Emery moves closer to an Emirates exit as Gunners crumble
Arsenal 1-2 Eintracht Frankfurt
By the end it was hard to avoid feeling some sympathy for Unai Emery, standing in disgust on the touchline, looking for all the world like a man who could smell something rotten.
His critics will argue that it is his team which is decaying, of course, and those voices of dissent will only grow louder after this latest night of disappointment.
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Make no mistake, the end is coming for Emery, now seven games without a win despite fielding a stronger-than-usual side in the Europa League. Emery is a dignified manager who has always carried himself well, even when the mood has shifted, but this was not a dignified night and at this rate it will not be a dignified exit.
In front of what was probably the lowest-ever attendance at the Emirates, Arsenal produced a second-half collapse that summarised their current malaise.
If anything, it was made more gruelling for Emery by the fact that Arsenal had started the match impressively, taking the lead, through Pierre-Emerick Aubameyang, against an Eintracht Frankfurt side which took 50 minutes to realise how vulnerable their opponents might be.
When Frankfurt pushed, Arsenal crumbled. It was not the performance of a group of players who are fighting for their manager.
It was not a performance that will help Emery's cause, his future at the club already hanging by a thread. The sight of a half-empty stadium, losing to the 10th best team in Germany with the returning Granit Xhaka filling in as a makeshift centre-back, could well be the lasting image of the Spaniard's reign.
Given Emery's perilous position, it was tempting to view the diminished crowd as a reflection of his unpopularity with the Arsenal fanbase.
To do so would not be entirely fair, though, because of the extenuating circumstances that had prevented Arsenal from selling their usual allocation.
The Frankfurt supporters had been barred because of disturbances during their match against Vitoria last month, but it was arguably Arsenal who were being punished the most.
The club had to sell a reduced amount of tickets through fear of Frankfurt fans gaining access with tickets to the home sections.
It all left the Emirates feeling a little barren.
Even pre-season friendlies have more of an atmosphere than this, although there is generally more optimism around the team at that stage of the year.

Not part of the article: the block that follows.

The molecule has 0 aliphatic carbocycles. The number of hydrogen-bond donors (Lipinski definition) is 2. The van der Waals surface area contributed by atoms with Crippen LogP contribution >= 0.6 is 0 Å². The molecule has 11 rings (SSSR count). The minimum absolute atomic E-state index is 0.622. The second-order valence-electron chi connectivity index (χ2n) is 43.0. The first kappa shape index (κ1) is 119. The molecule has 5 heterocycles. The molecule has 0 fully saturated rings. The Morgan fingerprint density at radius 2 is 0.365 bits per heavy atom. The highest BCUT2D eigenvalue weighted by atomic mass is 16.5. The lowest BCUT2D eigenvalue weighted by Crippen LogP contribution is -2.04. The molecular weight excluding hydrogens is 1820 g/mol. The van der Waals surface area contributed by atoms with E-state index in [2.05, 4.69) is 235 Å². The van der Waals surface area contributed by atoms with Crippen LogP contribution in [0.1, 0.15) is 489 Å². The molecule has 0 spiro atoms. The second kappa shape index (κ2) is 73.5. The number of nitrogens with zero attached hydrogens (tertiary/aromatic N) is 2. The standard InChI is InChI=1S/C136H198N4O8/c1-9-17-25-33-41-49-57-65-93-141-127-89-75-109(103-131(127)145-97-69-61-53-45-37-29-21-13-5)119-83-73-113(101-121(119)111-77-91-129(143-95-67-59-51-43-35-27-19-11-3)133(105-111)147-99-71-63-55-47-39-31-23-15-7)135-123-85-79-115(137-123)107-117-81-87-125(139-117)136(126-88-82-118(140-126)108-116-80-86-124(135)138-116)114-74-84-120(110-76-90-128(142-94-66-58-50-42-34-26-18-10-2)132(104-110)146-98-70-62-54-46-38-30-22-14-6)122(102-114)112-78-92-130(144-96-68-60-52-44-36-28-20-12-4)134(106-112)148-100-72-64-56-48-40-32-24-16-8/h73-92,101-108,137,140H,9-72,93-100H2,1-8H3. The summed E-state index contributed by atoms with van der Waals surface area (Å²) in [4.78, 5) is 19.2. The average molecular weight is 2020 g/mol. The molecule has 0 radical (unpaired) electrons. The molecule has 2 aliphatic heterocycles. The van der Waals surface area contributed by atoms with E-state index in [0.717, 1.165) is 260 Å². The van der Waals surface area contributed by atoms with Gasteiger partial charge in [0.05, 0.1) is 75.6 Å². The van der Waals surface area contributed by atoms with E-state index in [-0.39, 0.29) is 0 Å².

Nevertheless, Arsenal started relatively well. Emery had called for the side to be more "compact" and in practical terms that meant the inclusion of David Luiz as a defensive midfielder.
Alongside the Brazilian was the returning Xhaka, whose name was largely cheered when it was announced before kick-off.
Five games had passed since Xhaka's last appearance, when he was booed off the pitch by his own supporters. There have been no wins since, which serves as a straightforward explanation for Xhaka's inclusion here.
With Emery's job on the line and Norwich lying in wait on Sunday, it felt like this was laying the groundwork for the midfielder's league return this weekend.
If Luiz as a midfielder was the grand masterplan, it was just Emery's luck that he had to be substituted after only half an hour following a painful whack to the chest.
Arsenal could have been a couple of goals up by then. Gabriel Martinelli twice went close, Aubameyang headed wide and Bukayo Saka had an effort saved as the home side dominated the early exchanges.
Saka had another attempt before half-time, following good work by Joe Willock. Calum Chambers had a shot from range, too, before Aubameyang finally made the breakthrough.
Martinelli's low cross had skidded across the box and Aubameyang's first-time effort bounced into the roof of the net via the goalkeeper's foot and the crossbar.
Xhaka was enjoying himself on his return, for a brief time. He nearly scored at the end of the first half and then created a fine chance for Chambers at the start of the second with a sumptuous piece of skill near the corner flag.
It proved to be a costly miss from Chambers. Frankfurt had made two changes at half-time and their improvement was swift. Daichi Kamada soon twisted on the edge of the box before firing low into the far corner.
The smattering of celebrations across the Emirates had shown that the ban on German supporters had not been entirely effective, to say the least.
They had another opportunity to celebrate a few minutes later.
Again it was Kamada, again it was from the edge of the box. The shot was powerful, sliding into the same corner as his first.
What did it say about the support for the team, which Emery had pleaded for in advance of this match, that the Arsenal fans were now being outsung by a team who supposedly had no supporters in the ground? Emery can probably guess at the answer.
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